Day-to-day routines—how we spend our time, care for our bodies and minds—continually shape our moods. Those that build up physical and mental resources can raise mood. Other routines have the potential to seed low mood.
In his thought-provoking new book The Depths: The Evolutionary Origins of the Depression Epidemic, Jonathan Rottenberg reports that mundane influences like how much sleep and exposure to sunlight we get have a direct impact on mood. “Part of the answer to the riddle of low mood,” says Rottenberg, an Associate Professor of Psychology at the University of South Florida, where he directs the Mood and Emotion Laboratory, “lies in contemporary routines that increasingly feature less light, less rest, and more activities that are out of kilter with the body’s natural rhythm.”
We sleep about two hours less per night than folks did just 100 years ago. And natural daylight? In a recent study, adults in San Diego, one of the sunniest cities in the United States, logged an average of only fifty-eight minutes of sunlight a day. (And, yes, Rottenberg notes, those San Diegans who received less light exposure during their daily routines reported more symptoms of depression.)
An all-too-familiar example of a modern routine almost perversely designed to wreak havoc on the mood system comes in the form of… staring into a brightly glowing screen at night. That’s light stimulation at just the wrong time, which throws off the body’s circadian rhythm as well as making a good night’s sleep less likely. Hello, downward spiral.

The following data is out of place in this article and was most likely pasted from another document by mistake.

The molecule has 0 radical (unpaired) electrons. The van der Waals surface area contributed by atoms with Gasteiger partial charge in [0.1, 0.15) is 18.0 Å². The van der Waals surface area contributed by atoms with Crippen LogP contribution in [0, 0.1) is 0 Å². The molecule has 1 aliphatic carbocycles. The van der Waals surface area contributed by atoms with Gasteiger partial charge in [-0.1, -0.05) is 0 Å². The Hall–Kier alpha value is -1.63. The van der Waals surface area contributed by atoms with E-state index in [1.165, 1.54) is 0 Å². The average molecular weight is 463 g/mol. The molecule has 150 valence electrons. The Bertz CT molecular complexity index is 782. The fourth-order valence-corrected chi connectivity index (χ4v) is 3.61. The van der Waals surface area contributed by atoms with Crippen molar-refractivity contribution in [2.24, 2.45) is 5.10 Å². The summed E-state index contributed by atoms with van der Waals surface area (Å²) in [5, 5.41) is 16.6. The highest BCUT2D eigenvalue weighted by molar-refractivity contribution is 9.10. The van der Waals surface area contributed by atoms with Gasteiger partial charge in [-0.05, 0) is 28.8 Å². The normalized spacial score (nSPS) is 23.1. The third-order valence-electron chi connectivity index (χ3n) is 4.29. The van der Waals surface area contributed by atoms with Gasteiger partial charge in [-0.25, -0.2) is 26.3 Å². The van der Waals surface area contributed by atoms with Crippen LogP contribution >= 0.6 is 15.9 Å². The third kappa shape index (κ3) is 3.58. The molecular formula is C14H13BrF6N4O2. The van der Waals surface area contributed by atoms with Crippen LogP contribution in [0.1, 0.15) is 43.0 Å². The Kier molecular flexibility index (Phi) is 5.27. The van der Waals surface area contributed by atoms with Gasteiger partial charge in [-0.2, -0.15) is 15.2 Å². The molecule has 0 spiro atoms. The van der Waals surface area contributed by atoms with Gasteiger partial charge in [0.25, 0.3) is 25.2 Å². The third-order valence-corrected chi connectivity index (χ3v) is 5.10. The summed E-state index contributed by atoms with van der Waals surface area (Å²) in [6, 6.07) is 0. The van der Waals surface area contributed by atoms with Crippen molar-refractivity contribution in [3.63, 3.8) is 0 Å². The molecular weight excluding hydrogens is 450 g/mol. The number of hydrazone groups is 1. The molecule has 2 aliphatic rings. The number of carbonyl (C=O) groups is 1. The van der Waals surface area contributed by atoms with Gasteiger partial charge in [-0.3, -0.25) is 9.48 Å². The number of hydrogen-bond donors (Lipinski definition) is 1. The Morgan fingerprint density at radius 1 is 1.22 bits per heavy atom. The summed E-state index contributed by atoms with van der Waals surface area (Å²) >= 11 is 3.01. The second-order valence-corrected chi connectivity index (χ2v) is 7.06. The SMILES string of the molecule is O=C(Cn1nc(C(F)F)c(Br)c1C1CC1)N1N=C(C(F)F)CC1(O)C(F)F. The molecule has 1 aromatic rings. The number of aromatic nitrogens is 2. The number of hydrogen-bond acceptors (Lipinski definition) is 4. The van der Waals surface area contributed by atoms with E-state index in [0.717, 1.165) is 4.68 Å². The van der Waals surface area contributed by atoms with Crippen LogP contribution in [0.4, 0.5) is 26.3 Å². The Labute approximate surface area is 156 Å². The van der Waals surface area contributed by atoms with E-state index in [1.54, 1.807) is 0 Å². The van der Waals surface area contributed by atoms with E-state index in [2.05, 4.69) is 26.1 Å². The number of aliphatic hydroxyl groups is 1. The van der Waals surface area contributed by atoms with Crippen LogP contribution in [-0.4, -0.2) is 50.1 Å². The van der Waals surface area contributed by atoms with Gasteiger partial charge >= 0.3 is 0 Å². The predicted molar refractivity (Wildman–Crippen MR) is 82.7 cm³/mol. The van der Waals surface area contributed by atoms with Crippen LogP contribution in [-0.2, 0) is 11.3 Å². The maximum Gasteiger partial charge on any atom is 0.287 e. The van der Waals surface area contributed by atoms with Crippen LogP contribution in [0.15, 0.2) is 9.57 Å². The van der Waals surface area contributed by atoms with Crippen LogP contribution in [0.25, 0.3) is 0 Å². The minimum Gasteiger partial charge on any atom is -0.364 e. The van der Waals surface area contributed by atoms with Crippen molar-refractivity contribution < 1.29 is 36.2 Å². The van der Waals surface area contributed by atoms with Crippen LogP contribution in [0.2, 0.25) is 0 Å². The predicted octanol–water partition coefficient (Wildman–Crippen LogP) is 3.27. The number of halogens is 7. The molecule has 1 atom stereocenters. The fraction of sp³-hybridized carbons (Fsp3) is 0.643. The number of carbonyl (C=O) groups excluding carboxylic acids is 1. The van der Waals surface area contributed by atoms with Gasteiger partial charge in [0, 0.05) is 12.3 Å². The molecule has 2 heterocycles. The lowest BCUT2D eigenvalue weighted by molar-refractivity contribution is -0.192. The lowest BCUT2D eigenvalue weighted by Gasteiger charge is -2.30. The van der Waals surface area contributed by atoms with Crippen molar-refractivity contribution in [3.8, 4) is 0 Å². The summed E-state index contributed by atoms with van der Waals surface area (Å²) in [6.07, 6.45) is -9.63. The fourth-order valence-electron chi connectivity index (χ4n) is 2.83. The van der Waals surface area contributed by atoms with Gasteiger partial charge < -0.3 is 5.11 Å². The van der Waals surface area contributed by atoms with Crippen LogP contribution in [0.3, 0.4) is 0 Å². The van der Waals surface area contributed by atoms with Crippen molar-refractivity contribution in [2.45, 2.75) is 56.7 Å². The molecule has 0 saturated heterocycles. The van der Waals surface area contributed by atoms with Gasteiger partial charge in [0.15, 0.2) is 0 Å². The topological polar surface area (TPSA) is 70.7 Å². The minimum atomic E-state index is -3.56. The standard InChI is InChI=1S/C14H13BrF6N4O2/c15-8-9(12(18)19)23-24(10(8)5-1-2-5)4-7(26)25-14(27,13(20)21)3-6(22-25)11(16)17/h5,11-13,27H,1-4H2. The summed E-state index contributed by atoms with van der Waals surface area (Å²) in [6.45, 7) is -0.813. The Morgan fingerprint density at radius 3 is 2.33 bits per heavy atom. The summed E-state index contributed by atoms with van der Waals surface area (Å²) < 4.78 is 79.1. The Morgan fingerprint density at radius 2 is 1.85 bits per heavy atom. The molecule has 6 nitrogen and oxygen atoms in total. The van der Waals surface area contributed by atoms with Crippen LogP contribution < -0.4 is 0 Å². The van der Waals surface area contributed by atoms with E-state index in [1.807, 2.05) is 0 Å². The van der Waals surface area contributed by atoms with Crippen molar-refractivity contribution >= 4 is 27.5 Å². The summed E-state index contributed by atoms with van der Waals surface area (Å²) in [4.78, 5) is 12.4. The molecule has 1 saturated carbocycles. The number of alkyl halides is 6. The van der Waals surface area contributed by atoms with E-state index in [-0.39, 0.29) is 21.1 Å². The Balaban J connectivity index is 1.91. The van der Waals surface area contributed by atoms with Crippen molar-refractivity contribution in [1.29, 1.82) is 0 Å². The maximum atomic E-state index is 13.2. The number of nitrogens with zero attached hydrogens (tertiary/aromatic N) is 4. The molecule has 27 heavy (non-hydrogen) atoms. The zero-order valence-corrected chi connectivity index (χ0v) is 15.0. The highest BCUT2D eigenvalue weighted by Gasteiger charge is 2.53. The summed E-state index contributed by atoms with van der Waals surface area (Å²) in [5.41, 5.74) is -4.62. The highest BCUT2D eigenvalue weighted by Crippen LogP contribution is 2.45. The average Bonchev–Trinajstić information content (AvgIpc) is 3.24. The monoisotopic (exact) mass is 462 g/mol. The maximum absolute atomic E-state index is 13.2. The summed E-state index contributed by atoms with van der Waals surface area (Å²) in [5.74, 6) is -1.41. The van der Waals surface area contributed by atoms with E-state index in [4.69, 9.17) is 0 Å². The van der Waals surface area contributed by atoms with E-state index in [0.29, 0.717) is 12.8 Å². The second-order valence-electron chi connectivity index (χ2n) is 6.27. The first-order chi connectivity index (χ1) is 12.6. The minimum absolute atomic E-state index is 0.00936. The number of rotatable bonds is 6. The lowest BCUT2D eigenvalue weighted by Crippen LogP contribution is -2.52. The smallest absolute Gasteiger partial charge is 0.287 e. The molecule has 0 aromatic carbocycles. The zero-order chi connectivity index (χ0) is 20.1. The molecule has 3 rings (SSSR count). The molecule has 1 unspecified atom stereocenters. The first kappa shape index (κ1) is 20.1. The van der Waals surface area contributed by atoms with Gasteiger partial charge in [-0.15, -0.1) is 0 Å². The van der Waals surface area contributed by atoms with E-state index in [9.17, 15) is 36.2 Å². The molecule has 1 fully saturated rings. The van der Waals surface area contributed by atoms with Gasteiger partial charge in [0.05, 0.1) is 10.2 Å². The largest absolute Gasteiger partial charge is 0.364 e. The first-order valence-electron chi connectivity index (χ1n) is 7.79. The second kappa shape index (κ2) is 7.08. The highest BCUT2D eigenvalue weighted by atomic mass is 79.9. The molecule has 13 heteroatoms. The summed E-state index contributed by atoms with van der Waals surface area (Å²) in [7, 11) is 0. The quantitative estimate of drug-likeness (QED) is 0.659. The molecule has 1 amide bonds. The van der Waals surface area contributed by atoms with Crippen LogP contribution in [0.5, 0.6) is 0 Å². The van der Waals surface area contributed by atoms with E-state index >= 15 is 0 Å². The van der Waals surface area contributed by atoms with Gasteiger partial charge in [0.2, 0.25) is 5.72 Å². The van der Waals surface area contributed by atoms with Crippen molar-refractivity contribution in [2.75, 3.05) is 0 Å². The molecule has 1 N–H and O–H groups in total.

There are many factors that contribute to low moods and depression. But there is no harm, and much to be gained, in taking some obvious steps to foster more stable and productive moods. Consider starting here: Put down the phone/tablet/laptop and/or step away from the jumbotron an hour—or two—before bed. And go to bed early enough.
(There are about a bazillion more reasons to sleep well; here are 10. We can talk about diet and exercise another time, ok?)
Now I can hear some of you grumbling some variation of “Yeah, that sounds nice. Just. Not. Possible.” And I get it, I really do. I’ve been there, myself. The thing is, it is possible, even though it doesn’t look that way from where you’re standing right now. Which means that the leverage point we’re looking for is not so much about time management as it is about shifting your point of view to one where a good night’s sleep is not only possible, it becomes a foundation for a world of positive change.
Doesn’t the very thought of that lift your spirits?